This book gives valuable insights into the features of effective and ineffective clinical handovers in a variety of common hospital context.
Slade, D, Murray, KA, Pun, JKH & Eggins, S 2019, 'Nurses' perceptions of mandatory bedside clinical handovers: An Australian hospital study', Journal of Nursing Management.View/Download from: Publisher's site
© 2018 John Wiley & Sons Ltd Aims: The research explores (a) nurses' views of the change to mandatory bedside handovers, and (b) these nurses' perceptions of their skills in managing this new practice in an Australian hospital. Background: In Australia, nursing bedside handovers are now considered essential in many hospitals, although most nurses received minimal training at the time this policy was instituted. This research establishes a unique quantitative tool to investigate nurses' views of, and self-reported actions related to, bedside handovers. Method: Prior to the implementation of mandatory bedside handovers in a hospital in Canberra, Australia, nurses in two wards (n = 66) were recruited to complete the new Bedside Handover Attitudes and Behaviours (BHAB) questionnaire. Results: Most nurses strongly value bedside handovers and have confidence in their ability to lead this clinical practice. Conclusions: Researchers identified a high level of alignment between the nurses' acceptance of bedside handovers and nurses' self-reported actions in conducting this communication process. Implications for Nursing Management: Future research should explore the links between nurses' views of, and skills in, the management of bedside handovers, as well as the effects of professional training for this practice. Furthermore, the BHAB questionnaire may be employed in different nursing contexts in future research.
Pun, J, Chan, EA, Man, M, Eggins, S & Slade, D 2019, 'Pre- and post evaluations of the effects of the Connect, Ask, Respond and Empathise (CARE) protocol on nursing handover: A case study of a bilingual hospital in Hong Kong', Journal of Clinical Nursing.View/Download from: Publisher's site
© 2019 John Wiley & Sons Ltd Aims and objectives: To evaluate (a) the perceived effects of the training provided to nurses under a standardised Connect, Ask, Respond and Empathise (CARE) protocol; (b) the ability to enhance the effectiveness of the ISBAR checklist; (c) any increase in nurses' spoken interactions and/or improved comprehension of the patient conditions upon the transfer of responsibility. Background: Nursing handover is a pivotal act of communication with effects on both patient safety and risk management. Previous studies of critical incidents have highlighted ineffective communication, including a lack of interaction and incomplete and unstructured handovers, as a major contributor to patient harm. Design: A pre- and post evaluation study involving a questionnaire survey before and after the 3-hours training. Methods: Forty-nine randomly selected bilingual nurses with no previous professional development experience in handover communication were trained according to the CARE protocol, and their perceptions of nursing handovers were assessed before and after training using questionnaire. The STROBE checklist is used (See File S1). Results: Training of the CARE protocol improved key areas of the handover process. All participating nurses exhibited significant improvements in their perceptions of effective handover from before to after training. Particularly, improvements were observed in the interactive frequency and quality and completeness of the presented patient information per handover. Conclusions: The nurses reported a deeper understanding of their perceptions of handover after a patient-centred intervention, a better quality of interactions (e.g., querying and checking by incoming nurses), a greater focus when managing handovers and a more complete and comprehensive transfer of information between nurses. Relevance to clinical practice: CARE protocol-based training yielded significant improvements in nursing handover practice.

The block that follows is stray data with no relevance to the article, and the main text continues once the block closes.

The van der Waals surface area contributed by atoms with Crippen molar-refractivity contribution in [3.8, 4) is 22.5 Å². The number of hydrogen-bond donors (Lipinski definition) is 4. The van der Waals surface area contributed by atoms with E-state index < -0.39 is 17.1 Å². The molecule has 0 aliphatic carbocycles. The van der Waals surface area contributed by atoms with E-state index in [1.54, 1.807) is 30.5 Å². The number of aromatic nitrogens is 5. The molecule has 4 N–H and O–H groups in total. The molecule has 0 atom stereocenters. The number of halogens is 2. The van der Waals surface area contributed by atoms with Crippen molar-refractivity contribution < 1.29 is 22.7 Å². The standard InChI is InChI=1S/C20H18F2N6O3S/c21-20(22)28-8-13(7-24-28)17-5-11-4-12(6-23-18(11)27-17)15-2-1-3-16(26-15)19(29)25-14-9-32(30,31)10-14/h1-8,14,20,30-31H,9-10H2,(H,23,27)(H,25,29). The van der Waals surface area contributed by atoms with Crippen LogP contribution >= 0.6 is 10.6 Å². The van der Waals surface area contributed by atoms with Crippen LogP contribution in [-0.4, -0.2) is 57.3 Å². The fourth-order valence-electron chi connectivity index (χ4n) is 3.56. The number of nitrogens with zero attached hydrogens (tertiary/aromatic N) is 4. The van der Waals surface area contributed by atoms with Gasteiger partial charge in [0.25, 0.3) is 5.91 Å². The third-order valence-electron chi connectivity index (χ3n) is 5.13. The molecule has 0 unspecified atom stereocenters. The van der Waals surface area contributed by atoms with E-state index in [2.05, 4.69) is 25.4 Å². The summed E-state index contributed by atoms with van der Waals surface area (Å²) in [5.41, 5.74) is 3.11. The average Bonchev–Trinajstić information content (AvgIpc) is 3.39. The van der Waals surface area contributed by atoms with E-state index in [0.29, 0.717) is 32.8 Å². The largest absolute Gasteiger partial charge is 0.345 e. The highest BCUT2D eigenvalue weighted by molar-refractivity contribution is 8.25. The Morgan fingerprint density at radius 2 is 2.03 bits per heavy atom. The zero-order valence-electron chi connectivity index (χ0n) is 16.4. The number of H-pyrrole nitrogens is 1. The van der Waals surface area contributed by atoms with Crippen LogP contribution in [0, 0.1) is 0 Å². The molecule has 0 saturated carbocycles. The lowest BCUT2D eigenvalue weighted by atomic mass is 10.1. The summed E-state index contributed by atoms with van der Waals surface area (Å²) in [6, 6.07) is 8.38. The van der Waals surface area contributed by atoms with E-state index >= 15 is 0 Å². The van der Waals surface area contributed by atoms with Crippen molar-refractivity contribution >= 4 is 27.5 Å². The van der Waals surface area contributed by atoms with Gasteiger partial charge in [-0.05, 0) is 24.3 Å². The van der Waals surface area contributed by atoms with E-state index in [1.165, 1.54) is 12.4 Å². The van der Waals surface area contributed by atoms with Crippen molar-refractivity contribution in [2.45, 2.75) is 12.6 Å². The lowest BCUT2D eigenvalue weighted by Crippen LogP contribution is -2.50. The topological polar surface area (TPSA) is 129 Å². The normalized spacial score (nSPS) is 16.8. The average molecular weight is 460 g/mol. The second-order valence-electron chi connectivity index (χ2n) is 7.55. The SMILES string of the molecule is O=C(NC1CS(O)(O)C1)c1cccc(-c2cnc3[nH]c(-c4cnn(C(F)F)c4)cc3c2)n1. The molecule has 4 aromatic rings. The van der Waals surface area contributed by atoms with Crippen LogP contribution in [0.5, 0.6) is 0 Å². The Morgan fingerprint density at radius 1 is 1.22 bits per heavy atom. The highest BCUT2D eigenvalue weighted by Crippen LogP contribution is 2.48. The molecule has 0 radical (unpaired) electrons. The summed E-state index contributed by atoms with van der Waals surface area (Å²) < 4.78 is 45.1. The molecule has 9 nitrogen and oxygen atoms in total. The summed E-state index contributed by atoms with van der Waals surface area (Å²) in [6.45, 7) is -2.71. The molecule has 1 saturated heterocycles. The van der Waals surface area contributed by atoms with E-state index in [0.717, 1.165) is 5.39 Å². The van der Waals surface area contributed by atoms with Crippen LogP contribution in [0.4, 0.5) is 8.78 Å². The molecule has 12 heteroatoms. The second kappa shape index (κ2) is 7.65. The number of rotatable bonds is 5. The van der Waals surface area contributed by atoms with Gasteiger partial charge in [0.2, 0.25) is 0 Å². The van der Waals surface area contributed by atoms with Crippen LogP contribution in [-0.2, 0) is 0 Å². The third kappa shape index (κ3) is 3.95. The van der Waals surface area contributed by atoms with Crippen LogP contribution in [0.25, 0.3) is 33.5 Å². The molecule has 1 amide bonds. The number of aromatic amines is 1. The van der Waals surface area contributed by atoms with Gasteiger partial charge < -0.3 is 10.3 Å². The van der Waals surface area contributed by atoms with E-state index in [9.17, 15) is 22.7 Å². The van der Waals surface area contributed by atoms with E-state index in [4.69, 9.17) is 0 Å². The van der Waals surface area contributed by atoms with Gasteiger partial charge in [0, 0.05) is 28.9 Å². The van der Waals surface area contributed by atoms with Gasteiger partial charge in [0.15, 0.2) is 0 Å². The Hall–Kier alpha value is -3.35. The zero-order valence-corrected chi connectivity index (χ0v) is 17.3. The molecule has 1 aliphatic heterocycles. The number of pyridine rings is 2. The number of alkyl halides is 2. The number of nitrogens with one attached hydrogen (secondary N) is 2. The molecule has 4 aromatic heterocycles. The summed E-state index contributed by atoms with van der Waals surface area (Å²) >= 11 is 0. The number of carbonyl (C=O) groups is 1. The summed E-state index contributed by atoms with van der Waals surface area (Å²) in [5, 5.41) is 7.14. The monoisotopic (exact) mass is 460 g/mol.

Slade, D, Pun, J, Murray, KA & Eggins, S 2018, 'Benefits of Health Care Communication Training for Nurses Conducting Bedside Handovers: An Australian Hospital Case Study', JOURNAL OF CONTINUING EDUCATION IN NURSING, vol. 49, no. 7, pp. 329-+.View/Download from: UTS OPUS or Publisher's site
Slade, DM & Eggins, S 2016, 'Contrasting discourse styles and barriers to patient participation in bedside nursing handovers', Communication and Medicine, vol. 13, no. 1, pp. 71-83.View/Download from: UTS OPUS or Publisher's site
This paper applies qualitative discourse analysis to
'shift-change handovers', events in which nurses hand
over care for their patients to their colleagues. To
improve patient safety, satisfaction and inclusion,
hospitals increasingly require nursing staff to hand
over at the patient's bedside, rather than in staff-only
areas. However, bedside handover is for many a new
and challenging communicative practice. To evaluate
how effectively nurses achieve bedside handover,
we observed, audio-recorded and transcribed nursing
shift-change handovers in a short stay medical
ward at an Australian public hospital. Drawing on
discourse analysis influenced by systemic functional
linguistics we identify four handover styles: exclusive
vs inclusive and objectifying vs agentive. The styles
capture interactional/interpersonal meaning choices
associated with whether and how nurses include